Notebooks

January 12th, 2011

I try to pop in on a weekly Twitter poetry conversation Poetry Tuesday (or #poettues for you Twitter-ers out there) that’s guided by Robert Lee Brewer. He’ll kick things off with a question or a theme and whoever is around will chime in. Last week’s discussion was about productivity: what do you do to stay productive as a writer?Sage Cohen gave her list of suggestions in this guest post and a lot of people chimed in on Twitter. Deadlines are always a good motivator. Setting goals with numbers attached – fifty poems, twenty submissions, that sort of thing – was popular too. People read poetry for inspiration and listen to music. Me, I like a change of scenery: I think of my most recent 20 poems, 90% of them were written in coffee shops. I know I’m not alone. January O’Neil says she writes at Starbucks (and hey, if it’s good enough for a poet with a published full length collection, it’s good enough for me!) and Marge Piercy has written an entire poem dedicated to coffee.

One thing I do when I feel like I’m hitting a wall or, what’s more likely to happen with, when it seems like I’m writing the same poem again and again with only slightly different words, is to go back through my old notebooks and pull lines and half-baked ideas from their pages. My notebooks are a mish-mash of drafts of poems, notes on readings, daily journal, gripe session. One page will have notes for a poem on it and the next will be three paragraphs of complaining about the Boychen’s complete lack of table manners. I mean complete. hair-pulling. lack. (But I digress.) Because I use one notebook for everything, the whole crazy mess of my life, it can be a bit of a trial to find those lines and half-baked ideas,so whenever I finish a notebook I let it sit for a couple of weeks and then I read it through from start to finish with a hot-pink or lime-green pen and I circle or underline anything interesting. I’ll write little things like “pursue this” or “not a poem, but a blog post?” I try to read it the way a creative writing teacher would read a workbook her student had handed in. But the key is reading back through the whole journal one afternoon and writing the notes and circling the interesting stuff in that vivid fluorescent pen – then when I’m looking for inspiration I don’t have to read through all the bits about table manners and how much it snowed yesterday. I just look for the colors.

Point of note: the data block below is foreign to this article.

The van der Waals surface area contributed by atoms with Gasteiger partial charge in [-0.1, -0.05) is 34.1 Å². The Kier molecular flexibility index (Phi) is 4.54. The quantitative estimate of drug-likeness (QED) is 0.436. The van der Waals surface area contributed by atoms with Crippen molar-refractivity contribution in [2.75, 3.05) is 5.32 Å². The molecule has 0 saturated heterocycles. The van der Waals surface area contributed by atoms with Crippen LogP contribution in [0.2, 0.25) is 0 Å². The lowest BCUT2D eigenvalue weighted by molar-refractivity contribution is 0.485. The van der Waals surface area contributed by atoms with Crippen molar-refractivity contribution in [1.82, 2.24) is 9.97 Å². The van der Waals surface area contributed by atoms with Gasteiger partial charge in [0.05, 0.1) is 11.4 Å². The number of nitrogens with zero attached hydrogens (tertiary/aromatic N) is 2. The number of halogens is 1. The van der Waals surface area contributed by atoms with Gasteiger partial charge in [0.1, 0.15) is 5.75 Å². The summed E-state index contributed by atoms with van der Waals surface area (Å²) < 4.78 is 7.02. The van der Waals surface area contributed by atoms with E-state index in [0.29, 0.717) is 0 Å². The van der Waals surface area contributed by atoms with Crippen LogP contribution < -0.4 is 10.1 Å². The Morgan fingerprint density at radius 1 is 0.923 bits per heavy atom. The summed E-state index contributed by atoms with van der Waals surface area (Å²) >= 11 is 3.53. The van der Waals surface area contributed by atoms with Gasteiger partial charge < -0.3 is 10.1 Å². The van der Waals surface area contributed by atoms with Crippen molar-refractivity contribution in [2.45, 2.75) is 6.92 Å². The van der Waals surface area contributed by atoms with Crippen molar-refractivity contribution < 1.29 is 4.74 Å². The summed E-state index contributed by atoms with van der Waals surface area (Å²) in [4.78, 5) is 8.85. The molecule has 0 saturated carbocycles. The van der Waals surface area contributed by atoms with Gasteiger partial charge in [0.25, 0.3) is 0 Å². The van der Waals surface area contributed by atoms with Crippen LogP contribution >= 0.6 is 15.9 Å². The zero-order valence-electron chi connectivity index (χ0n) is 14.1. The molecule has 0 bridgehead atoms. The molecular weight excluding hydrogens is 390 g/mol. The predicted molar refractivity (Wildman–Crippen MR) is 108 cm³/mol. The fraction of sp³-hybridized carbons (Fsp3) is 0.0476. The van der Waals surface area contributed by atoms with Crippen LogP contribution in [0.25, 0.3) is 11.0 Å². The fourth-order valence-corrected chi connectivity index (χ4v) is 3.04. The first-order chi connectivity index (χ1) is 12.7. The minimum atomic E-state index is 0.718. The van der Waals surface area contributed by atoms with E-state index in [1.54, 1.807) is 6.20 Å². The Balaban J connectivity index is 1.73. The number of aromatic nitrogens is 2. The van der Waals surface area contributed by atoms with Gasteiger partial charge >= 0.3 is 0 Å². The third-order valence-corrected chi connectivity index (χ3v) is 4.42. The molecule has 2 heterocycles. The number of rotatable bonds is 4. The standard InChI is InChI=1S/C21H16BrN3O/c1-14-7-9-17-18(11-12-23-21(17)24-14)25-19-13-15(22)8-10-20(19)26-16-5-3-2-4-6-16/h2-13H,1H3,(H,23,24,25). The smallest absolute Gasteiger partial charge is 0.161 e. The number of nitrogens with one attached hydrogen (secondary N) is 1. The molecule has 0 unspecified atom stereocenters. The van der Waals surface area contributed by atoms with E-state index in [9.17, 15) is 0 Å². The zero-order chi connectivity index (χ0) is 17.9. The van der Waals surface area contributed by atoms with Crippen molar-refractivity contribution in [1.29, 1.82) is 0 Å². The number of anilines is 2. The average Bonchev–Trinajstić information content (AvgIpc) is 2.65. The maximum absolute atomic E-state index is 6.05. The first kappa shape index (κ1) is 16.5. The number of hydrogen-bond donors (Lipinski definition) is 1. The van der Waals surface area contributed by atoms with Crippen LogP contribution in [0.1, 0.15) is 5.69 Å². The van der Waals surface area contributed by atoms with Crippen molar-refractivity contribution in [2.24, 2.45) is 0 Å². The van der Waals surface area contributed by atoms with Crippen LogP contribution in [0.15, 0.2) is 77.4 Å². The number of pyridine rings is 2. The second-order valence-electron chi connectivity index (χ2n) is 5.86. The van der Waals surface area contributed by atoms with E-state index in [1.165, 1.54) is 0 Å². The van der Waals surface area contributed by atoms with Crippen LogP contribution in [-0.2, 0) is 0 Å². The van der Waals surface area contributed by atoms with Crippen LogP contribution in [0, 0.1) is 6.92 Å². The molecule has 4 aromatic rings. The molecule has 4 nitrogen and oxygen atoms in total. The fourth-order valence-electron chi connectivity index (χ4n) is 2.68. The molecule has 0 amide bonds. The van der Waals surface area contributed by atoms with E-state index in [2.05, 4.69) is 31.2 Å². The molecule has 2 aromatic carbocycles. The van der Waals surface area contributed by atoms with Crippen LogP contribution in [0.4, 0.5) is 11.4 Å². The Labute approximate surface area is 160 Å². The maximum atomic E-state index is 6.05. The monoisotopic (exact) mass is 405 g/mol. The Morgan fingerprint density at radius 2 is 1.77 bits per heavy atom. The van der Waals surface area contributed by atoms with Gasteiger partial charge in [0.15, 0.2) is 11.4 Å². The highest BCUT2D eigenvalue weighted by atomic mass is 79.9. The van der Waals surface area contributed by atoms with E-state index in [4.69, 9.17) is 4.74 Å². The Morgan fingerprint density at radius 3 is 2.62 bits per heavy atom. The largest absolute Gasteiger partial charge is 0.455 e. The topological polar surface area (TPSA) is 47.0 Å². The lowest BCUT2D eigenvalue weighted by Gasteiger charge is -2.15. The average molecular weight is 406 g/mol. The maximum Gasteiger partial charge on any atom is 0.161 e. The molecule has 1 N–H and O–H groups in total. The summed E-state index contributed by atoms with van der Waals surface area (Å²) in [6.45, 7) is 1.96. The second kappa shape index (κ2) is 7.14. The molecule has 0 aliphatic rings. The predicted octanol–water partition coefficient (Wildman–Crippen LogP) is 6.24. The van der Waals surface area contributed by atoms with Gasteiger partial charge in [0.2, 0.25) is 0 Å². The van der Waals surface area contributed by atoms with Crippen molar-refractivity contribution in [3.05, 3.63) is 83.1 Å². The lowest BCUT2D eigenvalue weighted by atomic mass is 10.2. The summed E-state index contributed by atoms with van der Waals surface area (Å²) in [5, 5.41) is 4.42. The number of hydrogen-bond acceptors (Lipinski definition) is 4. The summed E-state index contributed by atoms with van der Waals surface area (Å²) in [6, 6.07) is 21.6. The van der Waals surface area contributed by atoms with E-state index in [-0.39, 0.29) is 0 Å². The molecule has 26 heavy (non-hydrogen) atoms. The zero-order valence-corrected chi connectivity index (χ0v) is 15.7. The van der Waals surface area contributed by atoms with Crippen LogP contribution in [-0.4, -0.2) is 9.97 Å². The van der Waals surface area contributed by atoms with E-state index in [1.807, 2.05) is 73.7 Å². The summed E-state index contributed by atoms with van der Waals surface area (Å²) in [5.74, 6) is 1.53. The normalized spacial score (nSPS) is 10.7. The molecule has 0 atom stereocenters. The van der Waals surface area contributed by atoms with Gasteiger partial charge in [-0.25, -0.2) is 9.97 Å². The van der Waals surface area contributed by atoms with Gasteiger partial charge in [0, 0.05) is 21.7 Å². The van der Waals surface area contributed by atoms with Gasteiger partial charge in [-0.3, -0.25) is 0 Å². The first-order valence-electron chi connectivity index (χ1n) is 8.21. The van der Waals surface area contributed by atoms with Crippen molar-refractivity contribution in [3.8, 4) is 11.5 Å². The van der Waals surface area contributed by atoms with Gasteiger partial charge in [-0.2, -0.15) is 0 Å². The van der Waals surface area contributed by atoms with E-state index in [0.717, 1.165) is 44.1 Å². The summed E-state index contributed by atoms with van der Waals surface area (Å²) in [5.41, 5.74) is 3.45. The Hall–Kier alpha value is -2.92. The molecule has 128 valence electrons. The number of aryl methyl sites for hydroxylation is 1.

Often I will have completely forgotten writing something. Rarely, a really nice workable draft will be in there that I never typed up and got into my “active” system. Sometimes, if I go back to a really old journal, the things that occupied me are so far from what occupies me now that they feel fresh. When I’m in the middle of something I might write a lot, a lot, I might write the same thing over and over but I can’t make sense of it or get enough distance on it to take it out of the realm of therapy and into the realm of craft. But two years later the storm of the event is over but the words are still there in the notebooks and I’ve got the distance to do something with them.

They’re little gold mines, my notebooks. I have to shovel through a lot of dirt, but there’s always a gem in there somewhere.


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